5 Points on The Revolution In American Electricity Generation

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You probably can’t live without your smartphone, your tablet and your favorite websites. But few Americans realize just how much energy these new devices and other technologies consume. Where will the power come from? Alongside the digital technology revolution, there has been a tech revolution in power generation that has transformed where American power comes from.

Here are five points about the transformation of electricity generation in the United States.

The growth of energy consumption in the U.S. is close to flat. But Americans are as dependent on electricity as they’ve ever been.

Energy consumption in the U.S. is expected to grow just 1% over the next 20 years. By 2035, per capita energy consumption could be the lowest on record. But Americans are also more plugged in than ever before, relying on smart phones and other devices that use vast quantities of electricity. In North America, electricity generation will account for 70 percent of net energy demand growth over the next 20 years. Groundbreaking websites like Facebook and Google also consume large amounts of power. In 2013, Facebook alone used almost 822 million kilowatt hours of electricity, equal to the energy used annually by about 75,000 American homes, according to numbers from Facebook and U.S. Energy Information Administration. These devices and websites are all new power consumers, which create new demand, even as existing consumers of electrical power become more efficient and consume less. These paradigm-shifting behaviors mean electricity and electricity generation are and will remain as crucial as they’ve ever been before.

Innovation has unlocked vast reserves of natural gas in the United States.

Technological innovation isn’t limited to social networks, search engines and smart phones. Technological advances have opened vast, newly accessible reserves of natural gas. Shale gas production, in particular, is expected to grow by 164 percent over the next twenty years. These new production methods could allow the U.S. to become a net exporter of natural gas for the first time ever by 2016.

America’s abundant supply of natural gas will be used to power the U.S. electrical grid.

Due to its abundance and low cost, natural gas is quickly becoming the new energy of choice for electrical power generation. In 2013, 22 percent of electrical power in North America came from gas, while 39 percent came from coal. By 2035 the share of electricity generated from gas in North America is projected to rise to 33 percent as coal declines to 18 percent. Like the technology revolution that brought us the iPhone and the Tesla Model S, this sea change in power generation is driven by technological innovation. And it is partly because of this transition from coal to cleaner natural gas that in 2035 U.S. carbon emissions could be at their lowest levels since 1986.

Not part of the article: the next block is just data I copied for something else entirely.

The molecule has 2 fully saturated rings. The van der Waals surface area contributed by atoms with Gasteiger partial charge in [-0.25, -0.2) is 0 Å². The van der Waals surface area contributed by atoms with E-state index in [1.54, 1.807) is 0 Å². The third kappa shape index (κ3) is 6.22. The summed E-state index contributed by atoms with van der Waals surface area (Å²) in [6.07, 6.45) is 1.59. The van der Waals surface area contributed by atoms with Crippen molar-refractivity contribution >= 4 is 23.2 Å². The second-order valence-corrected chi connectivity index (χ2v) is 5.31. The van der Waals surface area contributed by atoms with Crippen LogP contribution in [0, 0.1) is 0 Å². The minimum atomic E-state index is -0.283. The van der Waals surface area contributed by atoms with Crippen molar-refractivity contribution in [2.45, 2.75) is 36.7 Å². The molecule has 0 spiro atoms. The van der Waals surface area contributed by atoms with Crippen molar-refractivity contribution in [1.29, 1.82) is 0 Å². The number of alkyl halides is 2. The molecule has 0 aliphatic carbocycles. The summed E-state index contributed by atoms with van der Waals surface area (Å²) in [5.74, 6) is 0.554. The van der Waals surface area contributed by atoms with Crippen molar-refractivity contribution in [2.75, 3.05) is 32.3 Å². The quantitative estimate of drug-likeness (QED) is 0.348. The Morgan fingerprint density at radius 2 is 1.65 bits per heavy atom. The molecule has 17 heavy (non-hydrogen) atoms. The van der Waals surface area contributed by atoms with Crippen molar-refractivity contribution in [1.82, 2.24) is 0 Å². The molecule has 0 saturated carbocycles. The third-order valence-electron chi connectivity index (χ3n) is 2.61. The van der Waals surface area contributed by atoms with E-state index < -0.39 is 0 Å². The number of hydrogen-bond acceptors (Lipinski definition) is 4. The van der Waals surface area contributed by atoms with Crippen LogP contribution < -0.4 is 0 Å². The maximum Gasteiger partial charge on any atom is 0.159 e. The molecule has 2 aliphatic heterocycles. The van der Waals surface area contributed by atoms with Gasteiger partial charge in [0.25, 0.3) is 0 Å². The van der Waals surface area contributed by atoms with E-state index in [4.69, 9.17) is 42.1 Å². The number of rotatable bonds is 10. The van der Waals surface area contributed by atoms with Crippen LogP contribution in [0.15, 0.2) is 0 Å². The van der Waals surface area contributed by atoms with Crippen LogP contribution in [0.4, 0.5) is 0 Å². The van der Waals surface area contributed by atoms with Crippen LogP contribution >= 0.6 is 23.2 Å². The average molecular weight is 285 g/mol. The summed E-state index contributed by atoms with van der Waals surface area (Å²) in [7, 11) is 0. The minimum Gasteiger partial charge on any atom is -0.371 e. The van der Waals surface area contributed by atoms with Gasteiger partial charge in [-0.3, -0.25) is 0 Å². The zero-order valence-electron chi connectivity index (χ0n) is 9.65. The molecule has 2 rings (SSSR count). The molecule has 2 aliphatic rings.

Renewables will begin to generate an increasing amount of the nation’s electricity.

While the percentage of power generated from natural gas is rising rapidly, power from renewables is growing even faster. The percentage of electricity generated from renewables is predicted to grow by 194 percent over the next two decades, tripling from 3 percent today to 9 percent in 2035. Again, technological innovation will play a crucial role in this growth. The cost of renewable energy is expected to fall significantly because of technological advances, learning-by-doing and economies of scale. Both solar photovoltaic and wind power appear to be following well-established learning and price curves, with costs falling rapidly as production increases.

The future is full of new electricity-powered gadgets and services.

We are rapidly moving into a wired world where gadgets and devices are an increasingly pervasive and indispensable part of everyday life. The tablets and smartphones of today will soon be joined by virtual reality devices, wearable health monitors like the Fitbit and more — all parts of what technologists refer to as the “internet of things.” Meanwhile companies like Nest are attempting to make entire homes “smart,” and companies like Amazon are increasingly turning to robots to run warehouses and other fulfillment services. Even as power consumption becomes more efficient, all of these new consumers of electrical power will keep the demand for cheap and reliable electrical power high for decades to come.

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